If you've had your students do the panel grids, you may want to skip this, though there are real benefits in having students trade work to practice on. The additional distance afforded by trading work will allow students to be much more brutal in their compositional re-workings. You just need to make sure no one is slacking and not really engaging with the story they are working on. It's important that they try to find real solutions to problems there, not just play around. On the other hand, you could use this activity to reinforce the visual composition ideas from the second half of section 11.1. Simply change the directions so that students are asked to choose X number of visual composition techniques and apply them to a given panel in 3 — 5 versions. Click to see examples of the activity by students with some comments from Matt and Jessica.
Plan, lay out, and ink a title design for your six-page comic
If you do cover titles in class, this activity is designed to give you an opportunity to troubleshoot. If you have students read sections 11.2 on their own, however, this can get added to the homework.
There is no Further reading for this chapter
Revise your six-page story thumbs and start penciling
Emphasize again that students must take the information from their crit and do something with it. Simply deciding, "I like it this way" is not an acceptable option. Thumbs are made to be unmade and remade—students should erase, cut up, paste down, and/or start over if they need to. It's up to you how many, if any, of the specific revisions listed in the assignment you require of your students. The important thing is to get them revising. You might want to review penciling strategies and the order of work on page 99. If you have students begin work in class, you can troubleshoot their page layouts and Ames guidelines, as well.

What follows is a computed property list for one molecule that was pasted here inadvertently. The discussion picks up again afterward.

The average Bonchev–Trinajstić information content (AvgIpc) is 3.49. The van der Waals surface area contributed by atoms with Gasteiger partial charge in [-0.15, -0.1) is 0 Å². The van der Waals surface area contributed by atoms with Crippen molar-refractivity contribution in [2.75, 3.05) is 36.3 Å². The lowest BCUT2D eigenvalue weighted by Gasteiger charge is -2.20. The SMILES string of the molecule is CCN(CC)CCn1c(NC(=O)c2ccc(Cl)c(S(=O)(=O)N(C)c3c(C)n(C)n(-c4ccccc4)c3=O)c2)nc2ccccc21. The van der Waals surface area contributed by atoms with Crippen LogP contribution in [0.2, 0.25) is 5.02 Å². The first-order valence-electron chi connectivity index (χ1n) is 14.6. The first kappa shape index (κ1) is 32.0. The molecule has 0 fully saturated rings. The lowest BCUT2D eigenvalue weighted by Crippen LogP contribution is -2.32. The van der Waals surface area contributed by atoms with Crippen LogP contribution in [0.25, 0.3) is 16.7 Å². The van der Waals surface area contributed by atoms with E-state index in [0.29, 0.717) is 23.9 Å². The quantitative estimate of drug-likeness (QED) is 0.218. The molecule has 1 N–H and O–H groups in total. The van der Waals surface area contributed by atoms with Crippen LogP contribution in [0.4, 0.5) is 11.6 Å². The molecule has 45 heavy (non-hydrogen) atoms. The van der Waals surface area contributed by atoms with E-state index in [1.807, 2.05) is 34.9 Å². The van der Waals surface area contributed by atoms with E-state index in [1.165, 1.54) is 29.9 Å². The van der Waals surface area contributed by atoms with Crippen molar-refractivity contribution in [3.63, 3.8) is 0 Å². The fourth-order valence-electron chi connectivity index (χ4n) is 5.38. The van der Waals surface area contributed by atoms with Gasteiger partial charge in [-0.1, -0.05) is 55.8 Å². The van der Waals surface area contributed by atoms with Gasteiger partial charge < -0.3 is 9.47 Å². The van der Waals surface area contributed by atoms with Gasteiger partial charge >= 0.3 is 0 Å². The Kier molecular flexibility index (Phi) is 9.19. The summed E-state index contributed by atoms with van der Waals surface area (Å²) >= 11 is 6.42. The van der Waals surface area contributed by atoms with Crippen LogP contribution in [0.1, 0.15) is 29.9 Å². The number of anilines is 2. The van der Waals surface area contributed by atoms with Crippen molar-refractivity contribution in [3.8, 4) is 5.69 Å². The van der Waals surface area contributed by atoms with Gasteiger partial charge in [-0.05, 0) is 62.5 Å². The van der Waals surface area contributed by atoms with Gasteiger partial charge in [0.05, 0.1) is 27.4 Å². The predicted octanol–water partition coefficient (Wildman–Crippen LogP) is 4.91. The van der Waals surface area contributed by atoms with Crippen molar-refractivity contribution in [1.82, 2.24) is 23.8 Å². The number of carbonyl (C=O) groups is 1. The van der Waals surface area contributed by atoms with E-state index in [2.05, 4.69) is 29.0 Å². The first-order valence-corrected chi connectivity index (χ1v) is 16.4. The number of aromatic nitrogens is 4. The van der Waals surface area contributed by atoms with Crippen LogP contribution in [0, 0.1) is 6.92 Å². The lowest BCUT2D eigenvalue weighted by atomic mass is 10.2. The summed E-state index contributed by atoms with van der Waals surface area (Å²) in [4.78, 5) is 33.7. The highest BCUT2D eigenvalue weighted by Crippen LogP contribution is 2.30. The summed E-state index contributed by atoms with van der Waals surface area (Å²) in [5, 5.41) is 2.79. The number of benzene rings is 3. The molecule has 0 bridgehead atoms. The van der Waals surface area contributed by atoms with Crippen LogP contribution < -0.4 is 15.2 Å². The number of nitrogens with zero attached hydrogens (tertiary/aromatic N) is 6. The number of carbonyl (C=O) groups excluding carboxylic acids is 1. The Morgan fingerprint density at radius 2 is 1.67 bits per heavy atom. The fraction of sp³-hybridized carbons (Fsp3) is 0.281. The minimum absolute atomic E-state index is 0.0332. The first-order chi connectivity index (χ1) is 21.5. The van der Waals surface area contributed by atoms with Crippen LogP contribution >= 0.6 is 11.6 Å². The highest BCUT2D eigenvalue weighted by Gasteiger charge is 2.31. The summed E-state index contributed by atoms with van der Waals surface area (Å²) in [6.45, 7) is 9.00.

Draw a folk tale
This Br'er Rabbit story is useful to study timing and composition more carefully. If you assign it, note that there are a couple of likely spots for page breaks: the first is around where Rabbit tells Coon his plan, and the second is where the frogs start digging. If students don't get to the third page around that point, they won't have room for the three exchanges between Rabbit and the frogs, which are essential to building up to the finish.
Chapter 11: Revise your six-page story thumbs and start penciling
The main focus of this homework is revision. First, revision according to notes students took during or just after their critique, and second, revisions based on the instructions in the assignment or any instructions you've given in class. It's important to hold students to a high standard for revision; it's a big psychological hurdle for most young artists (and old ones, for that matter). Once an idea is down on the page, it takes on a feeling of permanence that requires some effort to dislodge. A few approaches to take:
- Compare previous versions of thumbs (if available) with current ones. Pick out some revised panels and discuss the ways those revisions affect the reading of the story.
- Compare penciled pages with thumbs and see how the new compositions work in context.
- Compare the kinds of changes that came up in crits to the ones the author decided to make independently.
- Make sure to troubleshoot lettering at this stage, and get students who have rushed it to do it over. Also check what reference and preparatory sketches students are using. This can lead nicely into the body of Chapter 12.